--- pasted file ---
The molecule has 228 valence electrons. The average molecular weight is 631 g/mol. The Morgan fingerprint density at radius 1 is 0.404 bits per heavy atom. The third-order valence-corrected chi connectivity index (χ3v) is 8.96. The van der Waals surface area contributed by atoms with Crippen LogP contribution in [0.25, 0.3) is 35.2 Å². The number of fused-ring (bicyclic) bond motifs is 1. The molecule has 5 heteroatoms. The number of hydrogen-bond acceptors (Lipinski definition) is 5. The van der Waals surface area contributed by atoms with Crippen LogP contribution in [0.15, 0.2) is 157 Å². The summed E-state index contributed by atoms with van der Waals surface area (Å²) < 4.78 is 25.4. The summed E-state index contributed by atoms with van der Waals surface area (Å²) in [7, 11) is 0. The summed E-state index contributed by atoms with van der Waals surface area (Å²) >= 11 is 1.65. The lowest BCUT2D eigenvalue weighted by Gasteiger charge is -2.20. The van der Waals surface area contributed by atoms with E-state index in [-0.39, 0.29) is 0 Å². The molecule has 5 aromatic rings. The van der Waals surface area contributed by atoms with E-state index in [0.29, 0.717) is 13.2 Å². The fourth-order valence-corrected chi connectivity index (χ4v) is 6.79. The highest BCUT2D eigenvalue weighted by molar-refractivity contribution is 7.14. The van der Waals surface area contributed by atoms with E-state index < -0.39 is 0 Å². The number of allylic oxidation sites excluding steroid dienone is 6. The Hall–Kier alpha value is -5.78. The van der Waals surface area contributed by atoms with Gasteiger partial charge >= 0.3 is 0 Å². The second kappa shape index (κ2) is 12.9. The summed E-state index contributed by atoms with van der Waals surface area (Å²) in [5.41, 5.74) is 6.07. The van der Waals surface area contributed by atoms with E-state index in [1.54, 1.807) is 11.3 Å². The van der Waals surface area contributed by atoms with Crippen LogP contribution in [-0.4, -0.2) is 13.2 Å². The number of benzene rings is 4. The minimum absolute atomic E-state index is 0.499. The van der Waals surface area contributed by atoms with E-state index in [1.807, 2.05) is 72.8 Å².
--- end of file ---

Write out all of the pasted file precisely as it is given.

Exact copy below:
The molecule has 228 valence electrons. The average molecular weight is 631 g/mol. The Morgan fingerprint density at radius 1 is 0.404 bits per heavy atom. The third-order valence-corrected chi connectivity index (χ3v) is 8.96. The van der Waals surface area contributed by atoms with Crippen LogP contribution in [0.25, 0.3) is 35.2 Å². The number of fused-ring (bicyclic) bond motifs is 1. The molecule has 5 heteroatoms. The number of hydrogen-bond acceptors (Lipinski definition) is 5. The van der Waals surface area contributed by atoms with Crippen LogP contribution in [0.15, 0.2) is 157 Å². The summed E-state index contributed by atoms with van der Waals surface area (Å²) < 4.78 is 25.4. The summed E-state index contributed by atoms with van der Waals surface area (Å²) in [7, 11) is 0. The summed E-state index contributed by atoms with van der Waals surface area (Å²) >= 11 is 1.65. The lowest BCUT2D eigenvalue weighted by Gasteiger charge is -2.20. The van der Waals surface area contributed by atoms with E-state index in [-0.39, 0.29) is 0 Å². The molecule has 5 aromatic rings. The van der Waals surface area contributed by atoms with E-state index in [0.29, 0.717) is 13.2 Å². The fourth-order valence-corrected chi connectivity index (χ4v) is 6.79. The highest BCUT2D eigenvalue weighted by molar-refractivity contribution is 7.14. The van der Waals surface area contributed by atoms with E-state index < -0.39 is 0 Å². The number of allylic oxidation sites excluding steroid dienone is 6. The Hall–Kier alpha value is -5.78. The van der Waals surface area contributed by atoms with Gasteiger partial charge >= 0.3 is 0 Å². The second kappa shape index (κ2) is 12.9. The summed E-state index contributed by atoms with van der Waals surface area (Å²) in [5.41, 5.74) is 6.07. The van der Waals surface area contributed by atoms with E-state index in [1.54, 1.807) is 11.3 Å². The van der Waals surface area contributed by atoms with Crippen LogP contribution in [-0.4, -0.2) is 13.2 Å². The number of benzene rings is 4. The minimum absolute atomic E-state index is 0.499. The van der Waals surface area contributed by atoms with E-state index in [1.807, 2.05) is 72.8 Å².